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PWR Main Steam-Line Break Benchmark Summar

Scope / Objective

This benchmark incorporates full 3D modelling of the reactor core into system transient codes for "best-estimate" simulations of the interactions between reactor core behaviour and plant dynamics and their testing on a number of transients of importance for plant behaviour and safety analysis. This includes verifying the capability of codes to analyse complex transients with coupled core-plant interactions, to fully test the 3D-neutronics/thermal-hydraulics coupling, and to evaluate discrepancies between predictions of coupled codes in best-estimate transient simulations.

Description of the problem

The benchmark is based on a well-defined problem concerning a PWR Main Steam Line Break (MSLB), which may occur as a consequence of the rupture of one steam-line upstream of the main steam isolation valves. This event is characterised by significant space-time effects in the core caused by asymmetric cooling and an assumed stuck-out control rod during reactor trip. It is based on reference design and data from the Three Mile Island Unit 1 Nuclear Power Plant (TMI-1). It includes a description of the event sequence with set points of all activated system functions and typical plant conditions during the transient.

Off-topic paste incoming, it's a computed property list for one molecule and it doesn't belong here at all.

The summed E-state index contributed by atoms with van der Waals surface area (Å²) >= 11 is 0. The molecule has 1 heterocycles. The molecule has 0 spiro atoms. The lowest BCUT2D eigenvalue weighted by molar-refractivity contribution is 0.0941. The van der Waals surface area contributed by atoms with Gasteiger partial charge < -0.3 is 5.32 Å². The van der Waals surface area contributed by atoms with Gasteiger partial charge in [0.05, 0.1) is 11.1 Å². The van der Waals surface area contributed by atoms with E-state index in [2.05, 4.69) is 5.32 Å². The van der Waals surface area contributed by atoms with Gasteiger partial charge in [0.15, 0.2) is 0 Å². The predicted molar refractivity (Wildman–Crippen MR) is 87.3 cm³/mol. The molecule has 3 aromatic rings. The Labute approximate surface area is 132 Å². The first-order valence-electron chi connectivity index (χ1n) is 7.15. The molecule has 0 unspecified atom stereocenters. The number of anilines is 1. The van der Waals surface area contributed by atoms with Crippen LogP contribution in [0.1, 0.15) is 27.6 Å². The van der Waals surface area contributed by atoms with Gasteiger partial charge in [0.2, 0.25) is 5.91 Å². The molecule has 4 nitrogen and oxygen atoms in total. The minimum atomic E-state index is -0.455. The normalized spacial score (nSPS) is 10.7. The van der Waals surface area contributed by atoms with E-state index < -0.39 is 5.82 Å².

It consists of three exercises:
1. Point kinetics simulation to test the primary and secondary system model responses
2. Coupled 3D neutronics / core thermal-hydraulics response evaluation using inlet and outlet core transient boundary conditions
3. Best-estimate coupled core – plant transient modelling

The first two exercises have helped tuning the models in the different codes in order to ensure they all solve the same problem and parametric studies and scenarios were developed to help understanding the source of uncertainties. Suite of statistical methods has been applied to analyse code-to-code comparisons involving different type of data – single values, 1-D and 2-D distributions, and time histories. The statistical methods have been modified to analyse correctly relative normalized parameters.

Sponsors / Participants

The exercise is co-organised by the OECD/NEA Nuclear Science Committee and the Committee on the Safety of Nuclear Installations and the US Nuclear Regulatory Commission. It has involved about 70 experts from 15 countries representing 30 organisations. It has brought together specialists in neutronics and thermal-hydraulics from universities, research centres, utilities, engineering companies and vendors. They have worked together on this project. It is co-ordinated by the Penn State University Nuclear Engineering Program Team.

Conclusions and Recommendations

This exercise has shown:


Special Session on MSLB at the ANS Annual Meeting, Milwaukee, 18-19 June 2001, List of papers to be published in "Progress in Nuclear Energy".


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Last reviewed: 8 December 2011